Elliott Erwitt: Dogs
When asked in interview about his interests, Elliott Erwitt always says that he likes children and dogs. Whilst he was undertaking a fashion shoot for women’s shoes, he decided to photograph the shoes from the perspective of the owner’s dogs. One of Erwitt’s earliest canine portraits, New York City (1946), typically panders to the dog’s view, making an absurd comparison between the enormous owner and the tiny companion. The dog portraits play on the common conflation of dogs’ personalities and that of their owners, casting a puckish but sympathetic eye across the idiosyncratic, loyal pets paraded through city streets.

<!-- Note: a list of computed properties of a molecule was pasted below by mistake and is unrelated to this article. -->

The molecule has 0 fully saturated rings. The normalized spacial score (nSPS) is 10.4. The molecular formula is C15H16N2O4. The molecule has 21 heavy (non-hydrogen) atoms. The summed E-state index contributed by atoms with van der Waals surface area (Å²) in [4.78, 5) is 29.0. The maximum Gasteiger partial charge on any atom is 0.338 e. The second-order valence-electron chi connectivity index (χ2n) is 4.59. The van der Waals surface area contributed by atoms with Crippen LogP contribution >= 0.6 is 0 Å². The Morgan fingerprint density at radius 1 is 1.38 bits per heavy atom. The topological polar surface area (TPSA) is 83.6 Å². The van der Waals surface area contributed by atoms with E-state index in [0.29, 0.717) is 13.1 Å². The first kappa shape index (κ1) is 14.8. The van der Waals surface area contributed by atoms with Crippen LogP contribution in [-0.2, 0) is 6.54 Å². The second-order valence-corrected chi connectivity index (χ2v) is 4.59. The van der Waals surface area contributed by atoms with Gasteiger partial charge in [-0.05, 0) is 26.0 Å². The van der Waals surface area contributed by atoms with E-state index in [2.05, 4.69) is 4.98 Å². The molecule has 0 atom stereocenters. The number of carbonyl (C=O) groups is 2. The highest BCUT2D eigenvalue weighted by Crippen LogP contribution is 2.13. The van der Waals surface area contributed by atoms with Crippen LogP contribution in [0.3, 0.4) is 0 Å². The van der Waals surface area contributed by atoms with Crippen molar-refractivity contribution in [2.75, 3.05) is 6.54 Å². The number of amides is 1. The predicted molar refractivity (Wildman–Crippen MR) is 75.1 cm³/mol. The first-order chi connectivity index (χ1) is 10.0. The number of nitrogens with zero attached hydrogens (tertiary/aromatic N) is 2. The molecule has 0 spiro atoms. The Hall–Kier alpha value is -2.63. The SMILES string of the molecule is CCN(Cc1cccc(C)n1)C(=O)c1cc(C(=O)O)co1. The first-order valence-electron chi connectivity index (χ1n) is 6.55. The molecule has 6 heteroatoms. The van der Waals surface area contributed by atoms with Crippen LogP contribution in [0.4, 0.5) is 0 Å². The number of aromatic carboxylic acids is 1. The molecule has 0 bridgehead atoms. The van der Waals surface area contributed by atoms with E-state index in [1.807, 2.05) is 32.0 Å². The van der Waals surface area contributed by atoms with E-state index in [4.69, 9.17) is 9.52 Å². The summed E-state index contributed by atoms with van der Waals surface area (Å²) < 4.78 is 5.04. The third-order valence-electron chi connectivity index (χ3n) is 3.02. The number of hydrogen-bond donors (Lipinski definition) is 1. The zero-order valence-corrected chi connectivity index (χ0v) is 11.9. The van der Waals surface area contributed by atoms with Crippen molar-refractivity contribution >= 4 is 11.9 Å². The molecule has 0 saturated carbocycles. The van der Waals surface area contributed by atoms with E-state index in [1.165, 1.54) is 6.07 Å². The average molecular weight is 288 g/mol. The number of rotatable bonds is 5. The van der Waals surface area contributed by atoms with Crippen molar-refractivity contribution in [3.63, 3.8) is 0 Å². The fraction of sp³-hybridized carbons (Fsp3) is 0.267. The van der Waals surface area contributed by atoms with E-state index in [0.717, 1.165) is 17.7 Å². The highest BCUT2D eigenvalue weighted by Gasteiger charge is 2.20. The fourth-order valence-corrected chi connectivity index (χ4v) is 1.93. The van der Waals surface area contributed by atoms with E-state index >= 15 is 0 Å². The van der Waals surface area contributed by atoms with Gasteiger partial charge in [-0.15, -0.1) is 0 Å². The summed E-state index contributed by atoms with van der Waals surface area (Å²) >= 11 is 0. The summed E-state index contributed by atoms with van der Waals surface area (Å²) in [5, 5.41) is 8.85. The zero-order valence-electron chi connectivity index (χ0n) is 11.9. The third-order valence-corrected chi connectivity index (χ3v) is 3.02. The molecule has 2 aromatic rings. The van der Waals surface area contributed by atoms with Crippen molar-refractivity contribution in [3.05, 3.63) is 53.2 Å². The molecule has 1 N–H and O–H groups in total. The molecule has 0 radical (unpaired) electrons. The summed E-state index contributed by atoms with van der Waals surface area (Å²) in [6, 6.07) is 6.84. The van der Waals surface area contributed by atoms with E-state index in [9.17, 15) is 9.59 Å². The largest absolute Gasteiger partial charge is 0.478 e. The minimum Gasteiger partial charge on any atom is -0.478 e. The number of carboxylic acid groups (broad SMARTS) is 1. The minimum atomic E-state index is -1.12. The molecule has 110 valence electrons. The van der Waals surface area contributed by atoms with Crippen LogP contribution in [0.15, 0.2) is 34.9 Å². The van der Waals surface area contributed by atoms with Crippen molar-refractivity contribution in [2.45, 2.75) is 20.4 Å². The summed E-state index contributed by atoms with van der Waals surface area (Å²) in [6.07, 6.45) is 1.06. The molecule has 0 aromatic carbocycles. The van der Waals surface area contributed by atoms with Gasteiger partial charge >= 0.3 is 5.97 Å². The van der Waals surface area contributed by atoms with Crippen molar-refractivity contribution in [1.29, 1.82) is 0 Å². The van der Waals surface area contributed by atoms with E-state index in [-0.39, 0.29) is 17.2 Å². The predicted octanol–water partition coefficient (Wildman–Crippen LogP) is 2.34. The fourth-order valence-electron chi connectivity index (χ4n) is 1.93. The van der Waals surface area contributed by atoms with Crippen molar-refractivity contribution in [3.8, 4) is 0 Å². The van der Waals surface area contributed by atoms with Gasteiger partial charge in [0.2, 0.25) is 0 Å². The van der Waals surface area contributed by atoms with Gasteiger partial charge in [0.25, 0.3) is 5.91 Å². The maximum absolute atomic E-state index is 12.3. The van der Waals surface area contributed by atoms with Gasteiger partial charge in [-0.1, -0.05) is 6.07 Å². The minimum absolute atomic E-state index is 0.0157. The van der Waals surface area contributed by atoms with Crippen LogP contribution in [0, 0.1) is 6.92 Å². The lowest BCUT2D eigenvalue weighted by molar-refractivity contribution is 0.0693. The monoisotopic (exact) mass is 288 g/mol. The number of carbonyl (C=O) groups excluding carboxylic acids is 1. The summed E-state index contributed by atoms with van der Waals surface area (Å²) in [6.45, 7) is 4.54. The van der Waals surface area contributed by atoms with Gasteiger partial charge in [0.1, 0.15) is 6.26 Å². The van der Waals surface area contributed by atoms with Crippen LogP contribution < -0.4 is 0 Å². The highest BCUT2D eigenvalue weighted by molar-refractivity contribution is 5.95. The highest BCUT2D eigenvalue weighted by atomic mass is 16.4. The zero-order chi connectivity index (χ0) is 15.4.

Elliott’s dogs may be eager or shy, regal or reserved, but they always photographed with the respect afforded usually only to their human counterparts. In 1998, Phaidon Press published Elliott Erwitt’s book Dog Dogs, which presented more than five hundred of his canine photographs. As Erwitt said about the publication, “This is not a book of dog pictures but of dogs in pictures.” In his opinion, it is the photograph which matters, more so than the subject. His sentimental, and amusing photographs of dogs are also visually impactful in composition, light, and focus, attesting to his strong ability as a photographer to transform the mundane into memorable images.